STORY UPDATED: check for updates below.
Are flu cases "down 98% across the globe"? That's unclear: Lead Stories could find no evidence to support a Twitter user's un-bolstered claim that cases fell 98% worldwide. A Centers for Disease Control and Prevention (CDC) report shows a drop of 98%, but only at U.S. labs, not worldwide. A journalist who cites that figure says that she calculated that number by looking at data from Southern Hemisphere countries that have had a full flu season since the emergence of COVID-19. It's not a global statistic.
Flu cases are down 98% across the globe.
This is what the post looked like on Twitter at the time of writing:
(Source: Twitter screenshot taken on Tue Oct 27 18:10:46 2020 UTC)
The post did not offer any evidence for its claim. Lead Stories reached out to Samadi to ask about his source and will update this story, as appropriate, when he responds.
Samadi's claim resembles a question posed by The Mail on Sunday's article, published October 24, 2020, entitled "Has Covid killed off the flu? Experts pose the intriguing question as influenza cases nosedive by 98% across the globe." Apart from the headline, the only other place in the story where the 98% figure was mentioned is in the context of Public Health England (PHE), a government agency. The article read:
Other research by Public Health England has confirmed this. Globally, it is estimated that rates of flu may have plunged by 98 per cent compared with the same time last year.
Lead Stories reached out to Public Health England. A spokesperson responded that the stat appears to be a misattribution, as PHE does not collect global numbers of flu cases.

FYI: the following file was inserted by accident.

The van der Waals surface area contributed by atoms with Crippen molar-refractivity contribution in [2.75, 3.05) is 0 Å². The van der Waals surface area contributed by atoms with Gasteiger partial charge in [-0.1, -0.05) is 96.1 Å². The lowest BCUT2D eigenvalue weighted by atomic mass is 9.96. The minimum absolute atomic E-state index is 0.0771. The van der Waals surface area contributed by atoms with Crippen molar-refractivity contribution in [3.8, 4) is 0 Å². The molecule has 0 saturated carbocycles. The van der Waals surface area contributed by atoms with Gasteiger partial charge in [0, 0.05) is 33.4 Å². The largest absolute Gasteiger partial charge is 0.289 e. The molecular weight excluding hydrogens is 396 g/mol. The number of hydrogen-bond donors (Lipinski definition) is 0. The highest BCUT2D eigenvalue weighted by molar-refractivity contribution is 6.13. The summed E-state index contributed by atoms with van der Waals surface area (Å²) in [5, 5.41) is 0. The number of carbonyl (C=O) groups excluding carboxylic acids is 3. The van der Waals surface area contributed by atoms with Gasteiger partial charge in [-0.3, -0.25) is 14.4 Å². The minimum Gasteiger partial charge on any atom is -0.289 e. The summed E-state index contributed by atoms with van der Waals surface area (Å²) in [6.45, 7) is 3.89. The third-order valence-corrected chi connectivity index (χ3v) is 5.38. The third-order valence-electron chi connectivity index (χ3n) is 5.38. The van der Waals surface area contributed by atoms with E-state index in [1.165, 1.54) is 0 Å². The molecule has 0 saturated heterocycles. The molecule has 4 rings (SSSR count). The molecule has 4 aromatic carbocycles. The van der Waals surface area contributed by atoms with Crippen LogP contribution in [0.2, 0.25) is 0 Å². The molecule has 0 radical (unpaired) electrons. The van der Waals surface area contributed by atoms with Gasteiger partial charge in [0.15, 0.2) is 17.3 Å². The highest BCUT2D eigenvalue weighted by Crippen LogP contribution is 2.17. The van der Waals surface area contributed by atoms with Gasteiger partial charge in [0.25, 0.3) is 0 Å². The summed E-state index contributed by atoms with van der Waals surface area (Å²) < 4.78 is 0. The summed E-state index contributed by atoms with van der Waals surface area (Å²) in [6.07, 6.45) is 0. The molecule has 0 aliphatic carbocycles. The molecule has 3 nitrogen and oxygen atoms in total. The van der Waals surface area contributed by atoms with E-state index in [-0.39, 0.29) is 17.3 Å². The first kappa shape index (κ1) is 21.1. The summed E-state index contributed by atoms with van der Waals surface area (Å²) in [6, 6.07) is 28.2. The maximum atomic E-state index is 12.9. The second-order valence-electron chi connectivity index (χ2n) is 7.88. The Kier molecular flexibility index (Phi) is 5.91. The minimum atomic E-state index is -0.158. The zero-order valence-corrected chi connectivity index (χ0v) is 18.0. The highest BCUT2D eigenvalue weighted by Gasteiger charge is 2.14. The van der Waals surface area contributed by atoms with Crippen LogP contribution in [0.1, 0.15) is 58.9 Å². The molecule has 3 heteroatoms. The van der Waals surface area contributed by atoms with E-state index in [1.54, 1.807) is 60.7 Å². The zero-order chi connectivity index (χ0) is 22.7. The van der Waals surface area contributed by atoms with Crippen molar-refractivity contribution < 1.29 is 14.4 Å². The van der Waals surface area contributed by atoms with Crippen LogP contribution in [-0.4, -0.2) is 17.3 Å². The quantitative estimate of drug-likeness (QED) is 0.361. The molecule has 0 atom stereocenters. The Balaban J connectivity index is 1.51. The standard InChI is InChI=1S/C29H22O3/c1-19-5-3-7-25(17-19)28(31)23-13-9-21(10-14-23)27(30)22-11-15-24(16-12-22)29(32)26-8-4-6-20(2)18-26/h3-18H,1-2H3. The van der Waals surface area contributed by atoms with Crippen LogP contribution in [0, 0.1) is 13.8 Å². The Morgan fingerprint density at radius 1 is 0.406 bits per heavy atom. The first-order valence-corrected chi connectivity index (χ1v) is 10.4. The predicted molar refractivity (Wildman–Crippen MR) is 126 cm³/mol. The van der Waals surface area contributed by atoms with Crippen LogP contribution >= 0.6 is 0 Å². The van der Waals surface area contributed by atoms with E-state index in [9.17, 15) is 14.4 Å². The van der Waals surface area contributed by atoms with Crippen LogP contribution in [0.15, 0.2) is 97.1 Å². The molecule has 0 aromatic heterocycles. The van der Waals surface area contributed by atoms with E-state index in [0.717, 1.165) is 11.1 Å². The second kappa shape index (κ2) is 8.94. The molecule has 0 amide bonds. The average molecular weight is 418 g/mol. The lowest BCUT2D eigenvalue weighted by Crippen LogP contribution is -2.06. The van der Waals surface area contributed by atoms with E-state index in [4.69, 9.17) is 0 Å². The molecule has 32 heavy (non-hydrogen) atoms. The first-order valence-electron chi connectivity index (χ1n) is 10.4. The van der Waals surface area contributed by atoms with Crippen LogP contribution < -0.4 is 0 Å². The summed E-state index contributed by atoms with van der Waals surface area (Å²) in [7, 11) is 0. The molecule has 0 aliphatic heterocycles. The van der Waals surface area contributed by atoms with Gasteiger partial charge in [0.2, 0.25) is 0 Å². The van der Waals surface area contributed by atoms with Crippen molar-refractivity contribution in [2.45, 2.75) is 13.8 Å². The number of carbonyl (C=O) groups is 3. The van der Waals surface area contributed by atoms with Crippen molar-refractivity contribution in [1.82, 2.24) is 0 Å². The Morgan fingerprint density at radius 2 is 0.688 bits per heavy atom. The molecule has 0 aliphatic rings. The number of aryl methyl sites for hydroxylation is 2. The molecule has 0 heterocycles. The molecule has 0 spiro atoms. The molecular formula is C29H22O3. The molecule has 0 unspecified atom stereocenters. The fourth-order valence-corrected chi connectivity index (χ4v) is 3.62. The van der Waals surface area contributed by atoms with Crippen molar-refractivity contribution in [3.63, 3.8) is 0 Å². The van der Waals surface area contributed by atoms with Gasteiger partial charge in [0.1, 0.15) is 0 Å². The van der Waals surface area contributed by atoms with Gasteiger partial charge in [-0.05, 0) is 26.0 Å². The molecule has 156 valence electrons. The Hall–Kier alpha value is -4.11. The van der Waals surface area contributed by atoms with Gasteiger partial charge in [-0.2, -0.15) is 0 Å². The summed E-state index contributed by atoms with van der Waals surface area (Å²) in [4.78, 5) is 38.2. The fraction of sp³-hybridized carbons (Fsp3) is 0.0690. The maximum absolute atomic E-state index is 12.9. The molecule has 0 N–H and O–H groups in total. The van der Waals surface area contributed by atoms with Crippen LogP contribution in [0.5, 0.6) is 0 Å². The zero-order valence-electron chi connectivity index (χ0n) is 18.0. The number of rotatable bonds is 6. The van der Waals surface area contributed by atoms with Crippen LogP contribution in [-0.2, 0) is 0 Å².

Lead Stories also reached out to the author of the article to ask about her source for the figure. Journalist Jo Macfarlane responded, referencing numbers from the World Health Organization (WHO):
The 98 percent figure comes from our own calculations of WHO's FluNet surveillance data, for countries which have had a full flu season since Covid emerged.
Although it wasn't immediately clear which countries she looked at -- and for what time period -- the typical flu season in the Southern Hemisphere takes place April-September. The Northern Hemisphere is usually hit hardest October-May, while flu activity occurs throughout the year in the tropics.
In other words, the flu season in places like the United States is just getting started. Although influenza activity is currently low, it may yet be too early to make any definitive conclusions about whether cases are indeed lower than in previous years -- or by how much.
Macfarlane's 98% calculation did not include all countries. It is not a global statistic. However, she added:
The figures were put to experts in virology and epidemiology with knowledge of the 2020 flu season so far this year and all agreed this was what they had observed and was an estimate they, and others, had recognised.
Flu activity has fallen, dramatically.
Lead Stories reached out to the WHO to ask about its numbers. The agency did not comment directly on the 98% figure, but it did confirm "historic lows." Here's what the WHO said in an email:
Global influenza activity has decreased. Additional analyses are needed, but it's hypothesized that this could be due to the public health and social measures put in place for COVID-19, viral competition/interference between SARS-CoV-2 and influenza, or a combination.